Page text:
Demographic characteristics and workload perceptions of higher education faculty in Texas who prepare K-12 principals.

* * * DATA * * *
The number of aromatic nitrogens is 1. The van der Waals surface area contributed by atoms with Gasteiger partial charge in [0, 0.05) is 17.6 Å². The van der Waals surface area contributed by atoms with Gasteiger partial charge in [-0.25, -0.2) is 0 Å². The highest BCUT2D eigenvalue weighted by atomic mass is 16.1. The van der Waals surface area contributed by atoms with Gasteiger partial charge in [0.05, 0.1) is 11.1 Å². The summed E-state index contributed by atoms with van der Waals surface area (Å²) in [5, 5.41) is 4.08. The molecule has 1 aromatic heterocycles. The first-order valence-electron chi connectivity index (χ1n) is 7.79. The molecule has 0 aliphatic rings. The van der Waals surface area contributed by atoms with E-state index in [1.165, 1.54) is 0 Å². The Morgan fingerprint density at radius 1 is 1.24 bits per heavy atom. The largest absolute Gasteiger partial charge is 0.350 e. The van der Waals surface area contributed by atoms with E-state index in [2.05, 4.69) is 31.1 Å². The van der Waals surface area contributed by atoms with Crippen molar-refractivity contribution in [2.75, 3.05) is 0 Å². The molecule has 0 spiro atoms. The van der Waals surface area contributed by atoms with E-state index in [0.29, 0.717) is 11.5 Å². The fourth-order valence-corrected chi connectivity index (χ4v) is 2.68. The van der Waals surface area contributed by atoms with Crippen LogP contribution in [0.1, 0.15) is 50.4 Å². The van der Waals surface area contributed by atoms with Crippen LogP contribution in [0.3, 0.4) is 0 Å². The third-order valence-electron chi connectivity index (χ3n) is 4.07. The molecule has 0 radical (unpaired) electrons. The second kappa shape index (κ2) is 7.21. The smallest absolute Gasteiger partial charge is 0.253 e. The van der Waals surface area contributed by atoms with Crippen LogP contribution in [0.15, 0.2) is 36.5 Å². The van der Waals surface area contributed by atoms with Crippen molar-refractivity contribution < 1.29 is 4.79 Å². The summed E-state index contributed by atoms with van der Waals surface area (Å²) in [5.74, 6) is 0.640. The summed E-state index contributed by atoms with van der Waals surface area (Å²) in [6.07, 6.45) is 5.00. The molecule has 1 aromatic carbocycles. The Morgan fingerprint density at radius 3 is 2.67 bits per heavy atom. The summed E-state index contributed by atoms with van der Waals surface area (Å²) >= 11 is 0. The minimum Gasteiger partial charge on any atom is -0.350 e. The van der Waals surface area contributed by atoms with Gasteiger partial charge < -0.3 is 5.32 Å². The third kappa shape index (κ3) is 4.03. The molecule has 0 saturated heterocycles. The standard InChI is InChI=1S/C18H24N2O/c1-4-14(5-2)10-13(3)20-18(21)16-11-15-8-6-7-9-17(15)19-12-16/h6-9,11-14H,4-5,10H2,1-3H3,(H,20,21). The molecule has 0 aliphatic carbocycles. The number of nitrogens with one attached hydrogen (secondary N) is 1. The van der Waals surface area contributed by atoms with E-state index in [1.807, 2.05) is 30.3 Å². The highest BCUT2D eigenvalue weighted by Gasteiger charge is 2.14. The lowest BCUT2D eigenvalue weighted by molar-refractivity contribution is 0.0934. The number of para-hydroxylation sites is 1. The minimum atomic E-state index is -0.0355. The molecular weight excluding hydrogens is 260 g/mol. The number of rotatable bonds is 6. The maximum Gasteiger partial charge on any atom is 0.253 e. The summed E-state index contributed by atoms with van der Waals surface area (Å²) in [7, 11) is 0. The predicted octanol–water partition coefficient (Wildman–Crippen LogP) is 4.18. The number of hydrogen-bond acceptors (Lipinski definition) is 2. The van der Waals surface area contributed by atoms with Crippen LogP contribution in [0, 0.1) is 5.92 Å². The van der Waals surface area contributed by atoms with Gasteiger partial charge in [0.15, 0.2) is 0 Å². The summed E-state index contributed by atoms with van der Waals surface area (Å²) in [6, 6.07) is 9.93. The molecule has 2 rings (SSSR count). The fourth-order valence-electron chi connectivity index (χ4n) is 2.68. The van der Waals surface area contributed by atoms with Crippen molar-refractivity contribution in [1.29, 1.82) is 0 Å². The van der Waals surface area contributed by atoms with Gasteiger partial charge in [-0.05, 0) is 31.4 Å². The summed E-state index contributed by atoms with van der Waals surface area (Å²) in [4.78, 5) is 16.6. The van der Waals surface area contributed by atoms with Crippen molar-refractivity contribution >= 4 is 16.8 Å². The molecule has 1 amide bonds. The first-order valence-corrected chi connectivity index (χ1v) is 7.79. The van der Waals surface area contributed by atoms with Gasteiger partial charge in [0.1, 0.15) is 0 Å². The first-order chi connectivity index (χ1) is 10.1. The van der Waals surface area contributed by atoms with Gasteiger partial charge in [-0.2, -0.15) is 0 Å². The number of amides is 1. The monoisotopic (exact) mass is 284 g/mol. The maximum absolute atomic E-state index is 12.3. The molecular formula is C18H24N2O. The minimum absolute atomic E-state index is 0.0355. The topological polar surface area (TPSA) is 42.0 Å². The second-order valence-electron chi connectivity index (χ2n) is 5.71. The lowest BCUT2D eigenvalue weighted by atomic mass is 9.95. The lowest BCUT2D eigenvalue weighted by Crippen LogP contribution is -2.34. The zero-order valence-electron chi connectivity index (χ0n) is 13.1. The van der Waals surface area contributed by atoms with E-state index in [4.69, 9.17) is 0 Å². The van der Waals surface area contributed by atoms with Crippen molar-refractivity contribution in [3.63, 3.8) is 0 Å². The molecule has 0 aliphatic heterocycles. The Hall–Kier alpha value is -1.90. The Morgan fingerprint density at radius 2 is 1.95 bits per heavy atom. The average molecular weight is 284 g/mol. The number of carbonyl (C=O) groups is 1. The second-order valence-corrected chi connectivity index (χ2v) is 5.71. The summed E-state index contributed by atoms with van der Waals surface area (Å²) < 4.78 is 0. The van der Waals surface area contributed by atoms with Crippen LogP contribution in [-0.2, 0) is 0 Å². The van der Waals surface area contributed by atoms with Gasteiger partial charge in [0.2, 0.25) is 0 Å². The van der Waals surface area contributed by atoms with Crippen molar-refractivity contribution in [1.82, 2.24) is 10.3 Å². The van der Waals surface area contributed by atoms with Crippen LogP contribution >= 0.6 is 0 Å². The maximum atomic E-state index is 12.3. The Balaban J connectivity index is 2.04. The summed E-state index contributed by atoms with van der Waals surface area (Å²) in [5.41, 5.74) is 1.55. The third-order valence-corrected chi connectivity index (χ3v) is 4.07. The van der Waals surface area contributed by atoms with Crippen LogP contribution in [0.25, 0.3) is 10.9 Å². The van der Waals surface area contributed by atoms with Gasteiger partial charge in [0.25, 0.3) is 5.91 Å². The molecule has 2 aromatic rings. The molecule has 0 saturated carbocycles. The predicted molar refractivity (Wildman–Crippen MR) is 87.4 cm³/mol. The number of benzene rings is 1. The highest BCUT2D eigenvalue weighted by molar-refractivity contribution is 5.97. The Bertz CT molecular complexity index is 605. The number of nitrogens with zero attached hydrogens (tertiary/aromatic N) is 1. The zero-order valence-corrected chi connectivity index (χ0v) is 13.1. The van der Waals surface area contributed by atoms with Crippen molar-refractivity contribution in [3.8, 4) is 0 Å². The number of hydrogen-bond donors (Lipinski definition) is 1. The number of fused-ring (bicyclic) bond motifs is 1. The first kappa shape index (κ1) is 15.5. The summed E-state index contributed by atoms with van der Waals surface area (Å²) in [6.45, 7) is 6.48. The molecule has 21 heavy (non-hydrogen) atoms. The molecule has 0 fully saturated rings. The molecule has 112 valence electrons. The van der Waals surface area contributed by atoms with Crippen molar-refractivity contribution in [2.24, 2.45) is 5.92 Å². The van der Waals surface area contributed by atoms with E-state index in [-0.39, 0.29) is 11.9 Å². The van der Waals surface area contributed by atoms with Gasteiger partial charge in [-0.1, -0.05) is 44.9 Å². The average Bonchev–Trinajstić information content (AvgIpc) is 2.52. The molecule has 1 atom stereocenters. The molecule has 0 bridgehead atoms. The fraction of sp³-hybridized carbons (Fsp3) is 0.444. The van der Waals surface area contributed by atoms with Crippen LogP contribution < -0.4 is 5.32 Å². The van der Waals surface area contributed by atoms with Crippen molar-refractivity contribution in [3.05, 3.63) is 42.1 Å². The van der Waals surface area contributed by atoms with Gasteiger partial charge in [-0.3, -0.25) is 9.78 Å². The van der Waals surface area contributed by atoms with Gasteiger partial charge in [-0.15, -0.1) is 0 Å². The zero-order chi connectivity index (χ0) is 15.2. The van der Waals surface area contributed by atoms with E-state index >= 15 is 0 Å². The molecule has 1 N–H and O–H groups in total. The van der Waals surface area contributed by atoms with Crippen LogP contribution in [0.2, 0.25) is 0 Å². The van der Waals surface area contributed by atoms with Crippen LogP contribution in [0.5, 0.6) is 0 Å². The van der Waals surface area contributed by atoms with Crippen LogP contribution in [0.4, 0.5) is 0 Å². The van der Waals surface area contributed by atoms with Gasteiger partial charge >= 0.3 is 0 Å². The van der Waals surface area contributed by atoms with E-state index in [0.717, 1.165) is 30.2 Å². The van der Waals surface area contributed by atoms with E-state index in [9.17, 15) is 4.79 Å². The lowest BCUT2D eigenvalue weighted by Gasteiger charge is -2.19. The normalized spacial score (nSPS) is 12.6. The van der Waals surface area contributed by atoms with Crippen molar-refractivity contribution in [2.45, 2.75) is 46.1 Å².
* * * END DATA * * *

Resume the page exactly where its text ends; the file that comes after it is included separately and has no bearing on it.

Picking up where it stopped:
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Research shows that the role of the K–12 principal is a significant factor in school improvement. Principal preparation programs have been criticized for inadequately preparing their graduates for the challenges they must face in K–12 schools. Since higher education faculty members directly impact the success of their programs (Bartlett, 2003), principal educators are responsible for reforming principal preparation programs. This study described higher education faculty members in Texas who prepare K–12 principals and their workloads. It also examined the faculty members' perceptions and values related to workloads and other issues. The research findings included: 1. The majority of the principal educators who participated in the study were white males, between the ages of 36 and 60 years old. Thirty-seven percent of them have never been a K–12 principal; 2. The study participants spent more time on teaching and preparing to teach than time on research activities and service activities. Differences in workloads existed when faculty participants' gender, highest degree earned, and tenure status were considered; 3. Differences in faculty participants' workloads existed when the Carnegie Foundation classification of each participant's institution was considered and when their program’s national accreditation status was considered; 4. Differences in principal preparation program characteristics did not exist when faculty members' demographic characteristics were considered; 5. Differences in two principal preparation program characteristics existed when each institution's Carnegie Foundation classification was considered; 6. The majority of the participants were satisfied with their jobs; and 7. The majority of the participants believed their program graduates perform well on the ExCET/TExES.